Lastly, prior to every leg, our pilots complete a cleaning routine on the airplane and are immediately able to reassure the oncoming passengers of the exact time that airplane was last sanitized and cleaned for their comfort. Given the good amount of flying we are doing each day, this means that cabins are taken care of before every member flight.
Tell us a bit about the history of Nicholas Air?
PVH: This company has been around a lot longer than most people think, over two decades in fact. It is quite an accomplishment given the ‘here today, gone tomorrow’ nature of many companies entering the space, but our staying power is largely based on our corporate structure and being able to make responsible, calculated moves along the way.
It’s not always about chasing the shiny new thing in the business, but rather staying true to your values and your core initiatives. Leadership plays a huge role in that as well, and without digging too deep, our CEO is the longest-tenured at any single company in this industry, which speaks volumes to our stability along the way. As anyone in aviation knows, you don’t get to stay in this business for this long unless the foundation is incredibly solid and you have made all the right moves along the way.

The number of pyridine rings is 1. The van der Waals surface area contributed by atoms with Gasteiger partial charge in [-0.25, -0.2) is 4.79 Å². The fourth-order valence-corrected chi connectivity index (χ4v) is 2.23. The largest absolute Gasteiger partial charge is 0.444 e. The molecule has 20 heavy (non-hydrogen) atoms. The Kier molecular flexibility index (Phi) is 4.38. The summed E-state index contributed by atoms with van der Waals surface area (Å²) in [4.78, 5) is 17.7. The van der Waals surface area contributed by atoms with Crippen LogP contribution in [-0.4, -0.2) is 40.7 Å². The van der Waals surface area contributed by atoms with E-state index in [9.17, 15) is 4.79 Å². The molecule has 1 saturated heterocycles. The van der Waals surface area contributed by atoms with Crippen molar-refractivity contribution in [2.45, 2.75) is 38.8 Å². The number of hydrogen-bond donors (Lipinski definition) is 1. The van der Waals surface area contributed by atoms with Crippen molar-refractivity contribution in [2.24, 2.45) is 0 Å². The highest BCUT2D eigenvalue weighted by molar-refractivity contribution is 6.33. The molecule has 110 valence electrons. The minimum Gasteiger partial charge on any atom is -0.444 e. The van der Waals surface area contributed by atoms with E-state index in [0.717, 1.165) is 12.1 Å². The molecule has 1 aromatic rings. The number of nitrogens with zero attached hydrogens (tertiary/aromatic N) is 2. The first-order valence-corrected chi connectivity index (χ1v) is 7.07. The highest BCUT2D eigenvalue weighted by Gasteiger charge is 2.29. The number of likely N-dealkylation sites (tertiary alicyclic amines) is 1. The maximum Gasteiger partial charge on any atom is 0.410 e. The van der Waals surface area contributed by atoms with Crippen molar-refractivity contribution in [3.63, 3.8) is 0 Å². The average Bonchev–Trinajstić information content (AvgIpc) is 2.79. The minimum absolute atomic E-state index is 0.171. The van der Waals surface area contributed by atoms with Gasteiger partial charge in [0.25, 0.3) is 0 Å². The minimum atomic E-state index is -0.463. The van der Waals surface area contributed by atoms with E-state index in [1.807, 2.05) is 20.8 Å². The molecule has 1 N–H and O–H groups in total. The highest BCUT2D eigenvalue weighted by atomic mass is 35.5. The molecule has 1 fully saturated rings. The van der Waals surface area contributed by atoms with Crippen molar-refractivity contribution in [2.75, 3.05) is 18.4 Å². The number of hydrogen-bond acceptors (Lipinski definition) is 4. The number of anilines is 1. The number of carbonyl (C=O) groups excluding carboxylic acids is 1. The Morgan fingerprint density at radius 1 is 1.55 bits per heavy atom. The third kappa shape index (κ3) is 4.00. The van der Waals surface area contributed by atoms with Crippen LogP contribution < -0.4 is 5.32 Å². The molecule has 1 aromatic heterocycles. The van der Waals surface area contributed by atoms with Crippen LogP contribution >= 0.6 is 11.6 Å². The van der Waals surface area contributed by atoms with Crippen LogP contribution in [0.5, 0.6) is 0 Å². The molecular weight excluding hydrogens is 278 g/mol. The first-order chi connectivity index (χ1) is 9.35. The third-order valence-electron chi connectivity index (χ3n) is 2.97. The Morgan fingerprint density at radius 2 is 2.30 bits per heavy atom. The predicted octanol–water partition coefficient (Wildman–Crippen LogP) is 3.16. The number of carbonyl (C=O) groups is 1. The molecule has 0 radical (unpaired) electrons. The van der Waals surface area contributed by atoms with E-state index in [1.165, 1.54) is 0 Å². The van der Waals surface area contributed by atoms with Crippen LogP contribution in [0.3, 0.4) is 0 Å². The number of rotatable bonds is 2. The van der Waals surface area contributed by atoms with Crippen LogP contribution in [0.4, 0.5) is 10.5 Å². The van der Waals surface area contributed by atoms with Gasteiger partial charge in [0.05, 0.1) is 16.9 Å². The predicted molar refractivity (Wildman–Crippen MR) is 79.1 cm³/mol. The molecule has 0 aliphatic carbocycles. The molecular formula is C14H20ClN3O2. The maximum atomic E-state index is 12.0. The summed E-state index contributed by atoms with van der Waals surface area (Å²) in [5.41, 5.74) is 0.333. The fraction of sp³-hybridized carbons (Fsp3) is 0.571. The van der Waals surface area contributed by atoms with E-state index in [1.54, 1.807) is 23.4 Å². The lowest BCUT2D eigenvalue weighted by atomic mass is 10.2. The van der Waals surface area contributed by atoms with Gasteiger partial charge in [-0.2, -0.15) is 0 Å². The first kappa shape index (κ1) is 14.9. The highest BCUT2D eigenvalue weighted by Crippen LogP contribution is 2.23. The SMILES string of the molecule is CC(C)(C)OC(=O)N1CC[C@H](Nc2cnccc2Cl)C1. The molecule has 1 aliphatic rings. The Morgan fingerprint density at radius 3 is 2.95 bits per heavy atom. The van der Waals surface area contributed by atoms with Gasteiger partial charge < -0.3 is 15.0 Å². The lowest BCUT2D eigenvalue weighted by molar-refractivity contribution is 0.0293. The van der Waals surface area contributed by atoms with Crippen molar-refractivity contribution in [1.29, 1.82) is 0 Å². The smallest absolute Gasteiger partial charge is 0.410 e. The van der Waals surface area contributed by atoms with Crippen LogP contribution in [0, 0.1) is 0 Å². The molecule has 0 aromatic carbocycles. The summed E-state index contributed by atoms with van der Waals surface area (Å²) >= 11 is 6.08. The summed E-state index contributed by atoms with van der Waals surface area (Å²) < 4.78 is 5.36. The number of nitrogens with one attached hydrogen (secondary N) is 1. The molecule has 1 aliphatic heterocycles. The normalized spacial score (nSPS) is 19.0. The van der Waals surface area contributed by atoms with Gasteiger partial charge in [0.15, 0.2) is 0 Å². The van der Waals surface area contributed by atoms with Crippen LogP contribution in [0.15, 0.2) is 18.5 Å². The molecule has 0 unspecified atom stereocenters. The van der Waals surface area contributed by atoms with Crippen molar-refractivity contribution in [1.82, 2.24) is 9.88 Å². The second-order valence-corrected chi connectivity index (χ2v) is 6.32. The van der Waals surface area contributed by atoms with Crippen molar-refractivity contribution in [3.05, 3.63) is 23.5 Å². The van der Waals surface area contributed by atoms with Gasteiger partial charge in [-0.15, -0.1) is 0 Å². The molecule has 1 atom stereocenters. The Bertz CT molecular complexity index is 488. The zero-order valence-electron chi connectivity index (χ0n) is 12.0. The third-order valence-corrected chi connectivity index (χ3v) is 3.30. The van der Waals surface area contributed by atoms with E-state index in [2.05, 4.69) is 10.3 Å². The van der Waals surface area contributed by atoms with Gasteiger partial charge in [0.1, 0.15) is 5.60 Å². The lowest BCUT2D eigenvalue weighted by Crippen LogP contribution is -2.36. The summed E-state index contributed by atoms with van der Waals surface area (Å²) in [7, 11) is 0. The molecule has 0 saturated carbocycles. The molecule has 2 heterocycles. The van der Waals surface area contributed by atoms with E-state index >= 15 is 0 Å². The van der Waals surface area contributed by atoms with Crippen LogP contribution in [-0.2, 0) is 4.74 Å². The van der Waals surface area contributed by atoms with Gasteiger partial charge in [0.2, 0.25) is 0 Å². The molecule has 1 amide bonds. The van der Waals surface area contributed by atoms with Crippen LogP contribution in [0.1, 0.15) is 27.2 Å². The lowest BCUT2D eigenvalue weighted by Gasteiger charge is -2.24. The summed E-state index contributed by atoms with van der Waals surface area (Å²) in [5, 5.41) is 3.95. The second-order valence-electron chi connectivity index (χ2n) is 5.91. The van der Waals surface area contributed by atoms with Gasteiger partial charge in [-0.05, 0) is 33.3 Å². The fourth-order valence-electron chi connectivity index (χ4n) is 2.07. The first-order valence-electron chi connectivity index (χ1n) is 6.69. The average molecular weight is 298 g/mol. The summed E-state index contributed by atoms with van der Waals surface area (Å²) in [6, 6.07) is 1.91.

What differentiates Nicholas Air from competitors?
NJC: Quality and Service. No question about it. We are maniacal about taking care of our members and making sure their customer service experience, both on the phone and planeside, is unlike anything they’ve seen in this industry before.
We train our people extensively in aviation of course, but we also partner with some of the top hospitality organizations on the planet to share best practices and up the ante when it comes to how quality customer service is done.